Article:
Thursday, August 11, 2011

The Shema: take two / Parshat V'etchanan

I attended a junior high school run by a harsh autocrat who loved rules, discipline, and punishment. When friends of my parents arrived in the auditorium for back-to-school night a few minutes late, the principal publicly berated them and warned them that their child had better never be late to his school. The principal was a tyrant. The rules struck me as arbitrary and often formulated simply to impose control. I resisted being controlled and consequently often found myself on the receiving end of school “discipline.” On one particularly memorable occasion, I was sent to the vice-principal for some infraction or another (probably passing notes in class). The vice-principal delivered a 30-minute canned speech in which I was likened to a budding juvenile delinquent, and then threatened to send me to reform school in upstate Connecticut.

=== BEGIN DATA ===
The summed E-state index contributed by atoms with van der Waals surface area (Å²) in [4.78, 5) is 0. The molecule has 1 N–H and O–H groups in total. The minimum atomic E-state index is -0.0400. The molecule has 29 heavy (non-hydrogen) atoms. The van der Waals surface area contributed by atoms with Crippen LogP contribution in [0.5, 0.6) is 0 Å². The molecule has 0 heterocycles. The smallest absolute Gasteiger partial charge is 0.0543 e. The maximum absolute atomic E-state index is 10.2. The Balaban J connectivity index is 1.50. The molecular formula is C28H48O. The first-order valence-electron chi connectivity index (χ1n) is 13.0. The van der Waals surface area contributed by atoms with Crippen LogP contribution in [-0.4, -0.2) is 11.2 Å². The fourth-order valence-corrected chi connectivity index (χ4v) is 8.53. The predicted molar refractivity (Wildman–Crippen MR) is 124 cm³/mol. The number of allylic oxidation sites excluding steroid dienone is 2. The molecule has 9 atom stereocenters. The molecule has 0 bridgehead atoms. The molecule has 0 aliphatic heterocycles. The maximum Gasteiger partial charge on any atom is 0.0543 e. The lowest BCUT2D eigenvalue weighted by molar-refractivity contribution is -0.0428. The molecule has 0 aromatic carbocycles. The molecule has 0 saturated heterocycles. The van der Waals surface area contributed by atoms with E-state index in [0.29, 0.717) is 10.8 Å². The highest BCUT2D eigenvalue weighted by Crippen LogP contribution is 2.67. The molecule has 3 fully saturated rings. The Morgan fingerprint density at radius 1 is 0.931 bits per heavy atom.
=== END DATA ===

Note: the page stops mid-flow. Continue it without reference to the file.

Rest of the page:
I emerged from junior high school with a strong disdain for mindless rules, and a distinct rebellious streak. Within a month of entering high school, I was summoned to the vice principal’s office because I didn’t show up for a study hall in the typing room (no desk space to get any work done; instead I went to the English Department resource and library room). I told the vice principal that after my experience in junior high school I was no longer willing to obey pointless and absurd rules for which I could see no good purpose, and the one I had violated was Exhibit A in that regard. He was quiet and thoughtful for a moment and then asked what my criteria were for following rules. That was an easy question to answer because I’d given it much thought: I was willing to follow rules that promoted order and learning in the school, and respected the person and property of everyone there. There was a long silence. He smiled and said, “Good enough. I’ll support you.” And he was true to his word for all four years of high school.